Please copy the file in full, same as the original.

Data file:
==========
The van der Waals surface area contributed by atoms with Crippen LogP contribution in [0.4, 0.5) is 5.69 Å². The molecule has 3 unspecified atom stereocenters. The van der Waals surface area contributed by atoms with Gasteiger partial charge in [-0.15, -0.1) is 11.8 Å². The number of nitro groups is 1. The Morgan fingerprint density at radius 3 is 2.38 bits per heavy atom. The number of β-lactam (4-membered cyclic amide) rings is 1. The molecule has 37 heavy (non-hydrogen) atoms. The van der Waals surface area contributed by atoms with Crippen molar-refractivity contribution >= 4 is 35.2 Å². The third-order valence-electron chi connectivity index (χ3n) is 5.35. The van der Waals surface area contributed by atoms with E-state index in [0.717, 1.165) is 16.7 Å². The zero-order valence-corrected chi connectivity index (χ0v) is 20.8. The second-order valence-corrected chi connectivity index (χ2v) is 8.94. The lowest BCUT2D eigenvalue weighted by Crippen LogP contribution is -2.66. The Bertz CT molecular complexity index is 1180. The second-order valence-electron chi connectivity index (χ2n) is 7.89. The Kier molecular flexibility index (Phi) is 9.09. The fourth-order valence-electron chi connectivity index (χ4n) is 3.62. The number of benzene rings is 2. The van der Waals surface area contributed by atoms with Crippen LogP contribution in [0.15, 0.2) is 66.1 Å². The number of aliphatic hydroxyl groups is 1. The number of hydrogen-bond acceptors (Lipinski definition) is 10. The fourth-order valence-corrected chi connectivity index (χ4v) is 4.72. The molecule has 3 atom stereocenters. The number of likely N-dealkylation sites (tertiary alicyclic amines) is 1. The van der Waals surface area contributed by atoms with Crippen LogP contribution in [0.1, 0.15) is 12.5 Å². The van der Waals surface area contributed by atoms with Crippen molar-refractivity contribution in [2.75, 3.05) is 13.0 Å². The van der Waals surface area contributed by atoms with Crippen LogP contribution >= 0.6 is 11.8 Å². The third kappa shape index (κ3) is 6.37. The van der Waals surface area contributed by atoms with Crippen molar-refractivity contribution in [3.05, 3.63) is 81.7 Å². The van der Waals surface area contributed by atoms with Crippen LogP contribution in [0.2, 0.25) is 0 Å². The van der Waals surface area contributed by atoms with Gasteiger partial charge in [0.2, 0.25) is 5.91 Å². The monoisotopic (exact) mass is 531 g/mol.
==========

The van der Waals surface area contributed by atoms with Crippen LogP contribution in [0.4, 0.5) is 5.69 Å². The molecule has 3 unspecified atom stereocenters. The van der Waals surface area contributed by atoms with Gasteiger partial charge in [-0.15, -0.1) is 11.8 Å². The number of nitro groups is 1. The Morgan fingerprint density at radius 3 is 2.38 bits per heavy atom. The number of β-lactam (4-membered cyclic amide) rings is 1. The molecule has 37 heavy (non-hydrogen) atoms. The van der Waals surface area contributed by atoms with Crippen molar-refractivity contribution >= 4 is 35.2 Å². The third-order valence-electron chi connectivity index (χ3n) is 5.35. The van der Waals surface area contributed by atoms with E-state index in [0.717, 1.165) is 16.7 Å². The zero-order valence-corrected chi connectivity index (χ0v) is 20.8. The second-order valence-corrected chi connectivity index (χ2v) is 8.94. The lowest BCUT2D eigenvalue weighted by Crippen LogP contribution is -2.66. The Bertz CT molecular complexity index is 1180. The second-order valence-electron chi connectivity index (χ2n) is 7.89. The Kier molecular flexibility index (Phi) is 9.09. The fourth-order valence-electron chi connectivity index (χ4n) is 3.62. The number of benzene rings is 2. The van der Waals surface area contributed by atoms with Crippen LogP contribution in [0.15, 0.2) is 66.1 Å². The number of aliphatic hydroxyl groups is 1. The number of hydrogen-bond acceptors (Lipinski definition) is 10. The fourth-order valence-corrected chi connectivity index (χ4v) is 4.72. The molecule has 3 atom stereocenters. The number of likely N-dealkylation sites (tertiary alicyclic amines) is 1. The van der Waals surface area contributed by atoms with Crippen LogP contribution in [0.1, 0.15) is 12.5 Å². The van der Waals surface area contributed by atoms with Crippen molar-refractivity contribution in [2.75, 3.05) is 13.0 Å². The van der Waals surface area contributed by atoms with Crippen LogP contribution >= 0.6 is 11.8 Å². The third kappa shape index (κ3) is 6.37. The van der Waals surface area contributed by atoms with Crippen molar-refractivity contribution in [3.05, 3.63) is 81.7 Å². The van der Waals surface area contributed by atoms with Crippen LogP contribution in [0.2, 0.25) is 0 Å². The van der Waals surface area contributed by atoms with Gasteiger partial charge in [0.2, 0.25) is 5.91 Å². The monoisotopic (exact) mass is 531 g/mol.